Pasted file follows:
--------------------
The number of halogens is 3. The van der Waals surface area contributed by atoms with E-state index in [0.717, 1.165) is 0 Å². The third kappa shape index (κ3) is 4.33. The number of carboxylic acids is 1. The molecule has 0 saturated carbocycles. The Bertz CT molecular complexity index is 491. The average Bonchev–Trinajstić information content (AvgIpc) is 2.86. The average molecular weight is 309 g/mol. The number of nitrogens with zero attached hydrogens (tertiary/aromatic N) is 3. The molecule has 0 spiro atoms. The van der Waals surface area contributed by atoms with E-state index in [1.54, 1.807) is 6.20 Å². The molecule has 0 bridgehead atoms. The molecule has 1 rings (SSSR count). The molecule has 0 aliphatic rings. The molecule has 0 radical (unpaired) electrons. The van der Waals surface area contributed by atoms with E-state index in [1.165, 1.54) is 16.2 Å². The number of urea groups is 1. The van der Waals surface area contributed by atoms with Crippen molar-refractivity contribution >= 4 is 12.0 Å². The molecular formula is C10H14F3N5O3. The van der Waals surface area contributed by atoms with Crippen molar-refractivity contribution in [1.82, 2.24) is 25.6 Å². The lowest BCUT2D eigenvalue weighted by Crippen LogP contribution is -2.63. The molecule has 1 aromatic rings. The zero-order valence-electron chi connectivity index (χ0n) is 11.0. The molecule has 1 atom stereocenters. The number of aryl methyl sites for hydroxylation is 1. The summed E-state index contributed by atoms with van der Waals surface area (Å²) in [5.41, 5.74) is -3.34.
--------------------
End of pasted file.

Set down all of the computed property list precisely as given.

The number of halogens is 3. The van der Waals surface area contributed by atoms with E-state index in [0.717, 1.165) is 0 Å². The third kappa shape index (κ3) is 4.33. The number of carboxylic acids is 1. The molecule has 0 saturated carbocycles. The Bertz CT molecular complexity index is 491. The average Bonchev–Trinajstić information content (AvgIpc) is 2.86. The average molecular weight is 309 g/mol. The number of nitrogens with zero attached hydrogens (tertiary/aromatic N) is 3. The molecule has 0 spiro atoms. The van der Waals surface area contributed by atoms with E-state index in [1.54, 1.807) is 6.20 Å². The molecule has 0 bridgehead atoms. The molecule has 1 rings (SSSR count). The molecule has 0 aliphatic rings. The molecule has 0 radical (unpaired) electrons. The van der Waals surface area contributed by atoms with E-state index in [1.165, 1.54) is 16.2 Å². The number of urea groups is 1. The van der Waals surface area contributed by atoms with Crippen molar-refractivity contribution >= 4 is 12.0 Å². The molecular formula is C10H14F3N5O3. The van der Waals surface area contributed by atoms with Crippen molar-refractivity contribution in [1.82, 2.24) is 25.6 Å². The lowest BCUT2D eigenvalue weighted by Crippen LogP contribution is -2.63. The molecule has 1 aromatic rings. The zero-order valence-electron chi connectivity index (χ0n) is 11.0. The molecule has 1 atom stereocenters. The number of aryl methyl sites for hydroxylation is 1. The summed E-state index contributed by atoms with van der Waals surface area (Å²) in [5.41, 5.74) is -3.34.